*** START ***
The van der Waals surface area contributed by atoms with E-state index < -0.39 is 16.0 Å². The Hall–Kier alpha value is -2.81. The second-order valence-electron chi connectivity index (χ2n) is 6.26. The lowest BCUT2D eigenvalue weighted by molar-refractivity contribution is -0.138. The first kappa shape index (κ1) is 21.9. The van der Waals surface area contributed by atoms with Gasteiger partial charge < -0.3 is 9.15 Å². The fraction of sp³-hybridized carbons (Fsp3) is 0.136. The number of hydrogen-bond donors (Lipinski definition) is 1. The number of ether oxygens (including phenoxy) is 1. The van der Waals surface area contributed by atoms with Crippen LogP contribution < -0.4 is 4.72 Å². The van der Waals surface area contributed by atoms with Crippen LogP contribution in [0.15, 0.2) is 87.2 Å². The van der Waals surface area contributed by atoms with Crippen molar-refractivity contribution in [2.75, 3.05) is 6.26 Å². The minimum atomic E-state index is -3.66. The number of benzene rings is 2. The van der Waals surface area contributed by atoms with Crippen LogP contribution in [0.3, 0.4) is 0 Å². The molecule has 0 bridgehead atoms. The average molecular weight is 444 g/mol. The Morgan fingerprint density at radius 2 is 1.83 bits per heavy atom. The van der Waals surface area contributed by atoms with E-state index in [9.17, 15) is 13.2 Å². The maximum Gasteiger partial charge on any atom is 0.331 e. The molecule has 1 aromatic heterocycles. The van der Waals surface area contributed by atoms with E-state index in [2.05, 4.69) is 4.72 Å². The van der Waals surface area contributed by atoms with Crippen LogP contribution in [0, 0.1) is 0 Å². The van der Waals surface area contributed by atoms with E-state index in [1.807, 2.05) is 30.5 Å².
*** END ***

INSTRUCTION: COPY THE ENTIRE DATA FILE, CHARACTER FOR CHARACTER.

The van der Waals surface area contributed by atoms with E-state index < -0.39 is 16.0 Å². The Hall–Kier alpha value is -2.81. The second-order valence-electron chi connectivity index (χ2n) is 6.26. The lowest BCUT2D eigenvalue weighted by molar-refractivity contribution is -0.138. The first kappa shape index (κ1) is 21.9. The van der Waals surface area contributed by atoms with Gasteiger partial charge < -0.3 is 9.15 Å². The fraction of sp³-hybridized carbons (Fsp3) is 0.136. The number of hydrogen-bond donors (Lipinski definition) is 1. The number of ether oxygens (including phenoxy) is 1. The van der Waals surface area contributed by atoms with Crippen LogP contribution < -0.4 is 4.72 Å². The van der Waals surface area contributed by atoms with Crippen LogP contribution in [0.15, 0.2) is 87.2 Å². The van der Waals surface area contributed by atoms with Crippen molar-refractivity contribution in [2.75, 3.05) is 6.26 Å². The minimum atomic E-state index is -3.66. The number of benzene rings is 2. The van der Waals surface area contributed by atoms with Crippen LogP contribution in [0.3, 0.4) is 0 Å². The molecule has 0 bridgehead atoms. The average molecular weight is 444 g/mol. The Morgan fingerprint density at radius 2 is 1.83 bits per heavy atom. The van der Waals surface area contributed by atoms with E-state index in [9.17, 15) is 13.2 Å². The maximum Gasteiger partial charge on any atom is 0.331 e. The molecule has 1 aromatic heterocycles. The van der Waals surface area contributed by atoms with E-state index in [2.05, 4.69) is 4.72 Å². The van der Waals surface area contributed by atoms with Crippen LogP contribution in [0, 0.1) is 0 Å². The van der Waals surface area contributed by atoms with E-state index in [1.807, 2.05) is 30.5 Å².